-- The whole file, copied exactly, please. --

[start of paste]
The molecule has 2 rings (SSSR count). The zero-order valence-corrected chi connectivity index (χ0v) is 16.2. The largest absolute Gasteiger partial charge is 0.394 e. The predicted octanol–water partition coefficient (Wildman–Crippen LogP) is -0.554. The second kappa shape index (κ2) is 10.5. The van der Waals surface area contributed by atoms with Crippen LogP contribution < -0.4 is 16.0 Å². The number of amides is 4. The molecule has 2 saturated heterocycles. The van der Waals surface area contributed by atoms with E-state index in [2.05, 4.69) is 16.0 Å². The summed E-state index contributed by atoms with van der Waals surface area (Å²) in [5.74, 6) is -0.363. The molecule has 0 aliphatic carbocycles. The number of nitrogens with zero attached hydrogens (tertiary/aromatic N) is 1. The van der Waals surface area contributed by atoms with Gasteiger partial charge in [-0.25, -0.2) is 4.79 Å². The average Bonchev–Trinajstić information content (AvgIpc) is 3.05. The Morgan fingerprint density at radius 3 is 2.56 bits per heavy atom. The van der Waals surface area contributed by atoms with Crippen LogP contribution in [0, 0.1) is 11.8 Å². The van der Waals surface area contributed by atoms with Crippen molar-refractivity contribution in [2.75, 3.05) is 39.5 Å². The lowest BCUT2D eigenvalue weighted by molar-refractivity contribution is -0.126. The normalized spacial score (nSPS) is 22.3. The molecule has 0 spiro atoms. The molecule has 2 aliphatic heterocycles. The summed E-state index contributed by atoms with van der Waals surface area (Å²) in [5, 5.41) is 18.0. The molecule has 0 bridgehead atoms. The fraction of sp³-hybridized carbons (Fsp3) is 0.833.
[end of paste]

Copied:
The molecule has 2 rings (SSSR count). The zero-order valence-corrected chi connectivity index (χ0v) is 16.2. The largest absolute Gasteiger partial charge is 0.394 e. The predicted octanol–water partition coefficient (Wildman–Crippen LogP) is -0.554. The second kappa shape index (κ2) is 10.5. The van der Waals surface area contributed by atoms with Crippen LogP contribution < -0.4 is 16.0 Å². The number of amides is 4. The molecule has 2 saturated heterocycles. The van der Waals surface area contributed by atoms with E-state index in [2.05, 4.69) is 16.0 Å². The summed E-state index contributed by atoms with van der Waals surface area (Å²) in [5.74, 6) is -0.363. The molecule has 0 aliphatic carbocycles. The number of nitrogens with zero attached hydrogens (tertiary/aromatic N) is 1. The van der Waals surface area contributed by atoms with Gasteiger partial charge in [-0.25, -0.2) is 4.79 Å². The average Bonchev–Trinajstić information content (AvgIpc) is 3.05. The Morgan fingerprint density at radius 3 is 2.56 bits per heavy atom. The van der Waals surface area contributed by atoms with Crippen LogP contribution in [0, 0.1) is 11.8 Å². The van der Waals surface area contributed by atoms with Crippen molar-refractivity contribution in [2.75, 3.05) is 39.5 Å². The lowest BCUT2D eigenvalue weighted by molar-refractivity contribution is -0.126. The normalized spacial score (nSPS) is 22.3. The molecule has 0 spiro atoms. The molecule has 2 aliphatic heterocycles. The summed E-state index contributed by atoms with van der Waals surface area (Å²) in [5, 5.41) is 18.0. The molecule has 0 bridgehead atoms. The fraction of sp³-hybridized carbons (Fsp3) is 0.833.